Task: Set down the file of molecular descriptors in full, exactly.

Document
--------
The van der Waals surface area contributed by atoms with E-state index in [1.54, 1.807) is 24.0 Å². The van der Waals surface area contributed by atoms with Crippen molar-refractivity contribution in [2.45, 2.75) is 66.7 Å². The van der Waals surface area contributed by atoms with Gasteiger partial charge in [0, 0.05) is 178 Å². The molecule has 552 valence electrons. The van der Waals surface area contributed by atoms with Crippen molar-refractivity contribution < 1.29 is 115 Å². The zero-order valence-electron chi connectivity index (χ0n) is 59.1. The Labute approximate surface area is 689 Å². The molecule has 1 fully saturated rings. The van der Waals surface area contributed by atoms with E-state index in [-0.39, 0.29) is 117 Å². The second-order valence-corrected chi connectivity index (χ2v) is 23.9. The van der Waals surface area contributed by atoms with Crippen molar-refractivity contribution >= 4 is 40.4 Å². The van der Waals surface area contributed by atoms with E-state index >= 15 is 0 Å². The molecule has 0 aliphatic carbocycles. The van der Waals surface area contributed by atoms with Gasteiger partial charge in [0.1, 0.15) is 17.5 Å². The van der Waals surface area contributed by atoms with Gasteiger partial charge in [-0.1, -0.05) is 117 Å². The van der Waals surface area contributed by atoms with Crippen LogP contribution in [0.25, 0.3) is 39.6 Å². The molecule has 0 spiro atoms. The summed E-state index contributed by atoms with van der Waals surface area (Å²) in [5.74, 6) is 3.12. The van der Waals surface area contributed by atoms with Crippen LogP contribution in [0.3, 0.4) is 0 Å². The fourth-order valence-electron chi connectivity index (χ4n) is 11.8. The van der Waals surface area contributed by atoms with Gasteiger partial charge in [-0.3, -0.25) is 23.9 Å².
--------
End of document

The van der Waals surface area contributed by atoms with E-state index in [1.54, 1.807) is 24.0 Å². The van der Waals surface area contributed by atoms with Crippen molar-refractivity contribution in [2.45, 2.75) is 66.7 Å². The van der Waals surface area contributed by atoms with Gasteiger partial charge in [0, 0.05) is 178 Å². The molecule has 552 valence electrons. The van der Waals surface area contributed by atoms with Crippen molar-refractivity contribution < 1.29 is 115 Å². The zero-order valence-electron chi connectivity index (χ0n) is 59.1. The Labute approximate surface area is 689 Å². The molecule has 1 fully saturated rings. The van der Waals surface area contributed by atoms with E-state index in [-0.39, 0.29) is 117 Å². The second-order valence-corrected chi connectivity index (χ2v) is 23.9. The van der Waals surface area contributed by atoms with Crippen molar-refractivity contribution >= 4 is 40.4 Å². The van der Waals surface area contributed by atoms with E-state index >= 15 is 0 Å². The molecule has 0 aliphatic carbocycles. The van der Waals surface area contributed by atoms with Gasteiger partial charge in [0.1, 0.15) is 17.5 Å². The van der Waals surface area contributed by atoms with Gasteiger partial charge in [-0.1, -0.05) is 117 Å². The van der Waals surface area contributed by atoms with Crippen LogP contribution in [0.25, 0.3) is 39.6 Å². The molecule has 0 spiro atoms. The summed E-state index contributed by atoms with van der Waals surface area (Å²) in [5.74, 6) is 3.12. The van der Waals surface area contributed by atoms with Crippen LogP contribution in [0.3, 0.4) is 0 Å². The fourth-order valence-electron chi connectivity index (χ4n) is 11.8. The van der Waals surface area contributed by atoms with Gasteiger partial charge in [-0.3, -0.25) is 23.9 Å².